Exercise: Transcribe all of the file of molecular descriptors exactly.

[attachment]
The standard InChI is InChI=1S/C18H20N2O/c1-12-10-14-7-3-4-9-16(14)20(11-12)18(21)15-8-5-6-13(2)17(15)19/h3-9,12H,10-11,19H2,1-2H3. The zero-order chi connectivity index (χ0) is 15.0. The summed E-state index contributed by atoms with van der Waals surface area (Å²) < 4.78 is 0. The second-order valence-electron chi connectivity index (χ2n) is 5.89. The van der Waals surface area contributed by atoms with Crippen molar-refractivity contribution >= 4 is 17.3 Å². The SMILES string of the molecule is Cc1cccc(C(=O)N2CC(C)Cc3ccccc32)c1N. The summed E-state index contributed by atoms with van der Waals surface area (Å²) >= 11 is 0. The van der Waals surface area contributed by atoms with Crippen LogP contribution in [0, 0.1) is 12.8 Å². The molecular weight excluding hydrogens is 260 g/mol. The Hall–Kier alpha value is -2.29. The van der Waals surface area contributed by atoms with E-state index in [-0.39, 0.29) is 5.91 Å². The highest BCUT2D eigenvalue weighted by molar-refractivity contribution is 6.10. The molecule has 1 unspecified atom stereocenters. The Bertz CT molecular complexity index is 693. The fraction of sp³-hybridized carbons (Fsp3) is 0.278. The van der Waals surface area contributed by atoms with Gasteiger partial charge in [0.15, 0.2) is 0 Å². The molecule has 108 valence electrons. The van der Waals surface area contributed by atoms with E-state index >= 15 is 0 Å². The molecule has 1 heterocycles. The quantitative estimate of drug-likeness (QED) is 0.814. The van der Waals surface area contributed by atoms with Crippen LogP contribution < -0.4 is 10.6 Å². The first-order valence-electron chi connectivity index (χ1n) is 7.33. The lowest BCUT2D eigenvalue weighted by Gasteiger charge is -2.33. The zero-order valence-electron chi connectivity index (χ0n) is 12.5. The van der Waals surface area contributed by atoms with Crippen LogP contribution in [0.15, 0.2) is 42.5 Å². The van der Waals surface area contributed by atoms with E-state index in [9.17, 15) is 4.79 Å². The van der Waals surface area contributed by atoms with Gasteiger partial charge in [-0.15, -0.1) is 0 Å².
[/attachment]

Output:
The standard InChI is InChI=1S/C18H20N2O/c1-12-10-14-7-3-4-9-16(14)20(11-12)18(21)15-8-5-6-13(2)17(15)19/h3-9,12H,10-11,19H2,1-2H3. The zero-order chi connectivity index (χ0) is 15.0. The summed E-state index contributed by atoms with van der Waals surface area (Å²) < 4.78 is 0. The second-order valence-electron chi connectivity index (χ2n) is 5.89. The van der Waals surface area contributed by atoms with Crippen molar-refractivity contribution >= 4 is 17.3 Å². The SMILES string of the molecule is Cc1cccc(C(=O)N2CC(C)Cc3ccccc32)c1N. The summed E-state index contributed by atoms with van der Waals surface area (Å²) >= 11 is 0. The van der Waals surface area contributed by atoms with Crippen LogP contribution in [0, 0.1) is 12.8 Å². The molecular weight excluding hydrogens is 260 g/mol. The Hall–Kier alpha value is -2.29. The van der Waals surface area contributed by atoms with E-state index in [-0.39, 0.29) is 5.91 Å². The highest BCUT2D eigenvalue weighted by molar-refractivity contribution is 6.10. The molecule has 1 unspecified atom stereocenters. The Bertz CT molecular complexity index is 693. The fraction of sp³-hybridized carbons (Fsp3) is 0.278. The van der Waals surface area contributed by atoms with Gasteiger partial charge in [0.15, 0.2) is 0 Å². The molecule has 108 valence electrons. The van der Waals surface area contributed by atoms with E-state index >= 15 is 0 Å². The molecule has 1 heterocycles. The quantitative estimate of drug-likeness (QED) is 0.814. The van der Waals surface area contributed by atoms with Crippen LogP contribution < -0.4 is 10.6 Å². The first-order valence-electron chi connectivity index (χ1n) is 7.33. The lowest BCUT2D eigenvalue weighted by Gasteiger charge is -2.33. The zero-order valence-electron chi connectivity index (χ0n) is 12.5. The van der Waals surface area contributed by atoms with Crippen LogP contribution in [0.15, 0.2) is 42.5 Å². The van der Waals surface area contributed by atoms with E-state index in [9.17, 15) is 4.79 Å². The van der Waals surface area contributed by atoms with Gasteiger partial charge in [-0.15, -0.1) is 0 Å².